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I tested the tracer polymer battery over a six hour period and although the red light on the HEQ5 flashed most of the time, and more rapidly as time went on, the mount moved so that the time on setting circles changed by six hours, suggesting the mount will track OK. (the test was carried out during the day). I did not try to get the telescope to point in a different direction using the handset.
1) Should I be bothered by the flashing lights on the HEQ5 mount?
2) Is tracer misleading people by saying their batteries are 12 volts? (they say that their discharge curves are flat)
I found that the battery's voltage falls. Below is from the Tracer datasheet.
Built-in Fuel Gauge - 5 colour LED fuel gauge mounted externally to show charge level. LED Status:
3 green & 2 red: Battery fully charged 11.7V
2 green & 2 red: Over 50% capacity 11.4V
1 green & 2 red: Over 20% capacity 11.1V
2 red: Less than 20% capacity 10.7V 1 red:
Less than 10% capacity 10.3V No lights: Battery empty 8.25V
Newbie , bought a skywatcher Capricorn ( around £100) but still unopened as I have some unexpected money and wonder what to do .
options I see are ;
Use the Capricorn and get to know the sky and how to align the eq mount. Move on if I get the bug , maybe get a couple of better eyepieces.
Return for refund and choose one of;
Use my approx £350 budget to get a 90+ aperture scope .
Blow the budget on an entry level GOTO scope , don’t bother learning stuff but just observe.
What would you do ? To be honest I think the learning thing is part of the fun but GOTO scopes seem to be the ‘in’ thong
Sooo...I'm getting quote frustrated here. This spring I tested my HEQ5 with guiding. The synscan controller was connected to the computer trough the USB plug on the hand controller. This worked like a charm in my living room. On the new controllers you dont need the rs cable. But when I tried the whole thing with guide cameara for some live shooting, it just did not work. I get something wrong with the com port in decice manager, driver not working. I have tried 3 different drivers. The whole thing responded, connected and was guiding when i did a dummy test before the summer. So setup is pc-synscan via usb for pulse guiding. Can it be a problem with windows 10? What t h.... just happened? Where can I find a driver that works? And believe me it worked 5 months ago, argh. Thanks for any respons and support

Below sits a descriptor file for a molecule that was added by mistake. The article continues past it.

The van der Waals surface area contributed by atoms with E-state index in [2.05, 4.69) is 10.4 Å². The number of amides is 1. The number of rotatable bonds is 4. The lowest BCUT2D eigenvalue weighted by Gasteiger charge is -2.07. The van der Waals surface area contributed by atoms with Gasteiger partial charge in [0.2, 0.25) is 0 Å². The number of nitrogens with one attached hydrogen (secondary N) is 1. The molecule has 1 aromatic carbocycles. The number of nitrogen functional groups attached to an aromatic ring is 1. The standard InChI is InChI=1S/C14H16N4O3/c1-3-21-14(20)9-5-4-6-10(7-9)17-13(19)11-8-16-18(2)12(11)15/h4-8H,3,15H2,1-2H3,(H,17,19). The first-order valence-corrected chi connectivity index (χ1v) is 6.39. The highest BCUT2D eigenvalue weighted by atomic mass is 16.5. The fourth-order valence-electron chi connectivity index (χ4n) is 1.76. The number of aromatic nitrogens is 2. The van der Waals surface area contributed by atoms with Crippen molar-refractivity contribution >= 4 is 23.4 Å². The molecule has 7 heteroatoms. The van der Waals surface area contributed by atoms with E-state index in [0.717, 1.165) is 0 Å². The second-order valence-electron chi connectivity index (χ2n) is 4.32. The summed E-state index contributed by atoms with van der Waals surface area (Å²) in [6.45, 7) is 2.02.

By Corne de Klerk
Hi Everyone. Hoping you can guide me in the right direction or give some advice.
I was given a Celestron Astromaster 70AZ telescope as a gift and have so far managed to locate and view Jupiter with an Android app.
I subsequently came across a youtube clip were the guy demonstrated on how to add a DSLR / mobile phone adapter to his telescope as a way to converting his budget telescope to a push / go-to by clipping his mobile phone on top of his telescope and using the star finder app, be able to locate his target and then using his finder scope. Please note that I am not trying to Astrophotography (yet).
However, I am unable to find any mounting clips / mobile phone adapters I can buy to add onto my telescope. Any suggestions or ideas how I can make this work?
Below is what I mean on how I want to attach my mobile phone on top of my telescope.
Your help will be appreciated!
I scrapped all the Oiii and Sii data I previously took during a full moon (about 15 hours worth) and retook it all when the moon was a bit smaller at 76%. Ha was taken during 98% and 67% moon. All the lights were taken on the following nights: 12th, 19th and 20th September 2019.
Integration times, all in 600s subs unbinned:
Ha = 28.33 hours
Oiii= = 5.67 hours
Sii = 5.67 hours
The Ha data is really nice, and unsurprisingly the Oiii and Sii is not as strong (or nice).
I'm missing that (vital) step in my processing routine of getting the Sii and Oiii properly stretched to match the Ha, before combining. I dont really know how to deal with the weaker data properly. Any pointers would be appreciated.
What I do currently:
All the data is loaded into APP into separate channels/sessions.
The data is stacked and registered against the best Ha sub
This produces individual stacks of Ha, Sii and Oiii that are all registered
Each channel is processed with DPP in APP and then saved as a 16bit TIFF
Each is opened in PS
Stars removed with AA and any remnants removed and tidied up
I then open a blank RGB document in PS
I paste Ha into Green, Sii into Red and Oiii into Blue
Adjust the selective colour settings to get 'Hubble palette'
Adjust levels, curves, saturation until looks ok
All the Ha Sii Oiii data is then combined together in a single 'super' stack in APP using quality weighted algorithm to create a 'luminance'
That luminance layer is adjusted using levels, curves, and NC tools such as local contrast enhancement and deep space noise reduction (using masks to apply as required)
The luminance is pasted onto the above colour layer, and incrementally added using gaussian blur
Cropped and saved.
Here it is anyway I haven't intended on any more exposure time for this one, but will consider it, if the expert opinion dictates otherwise!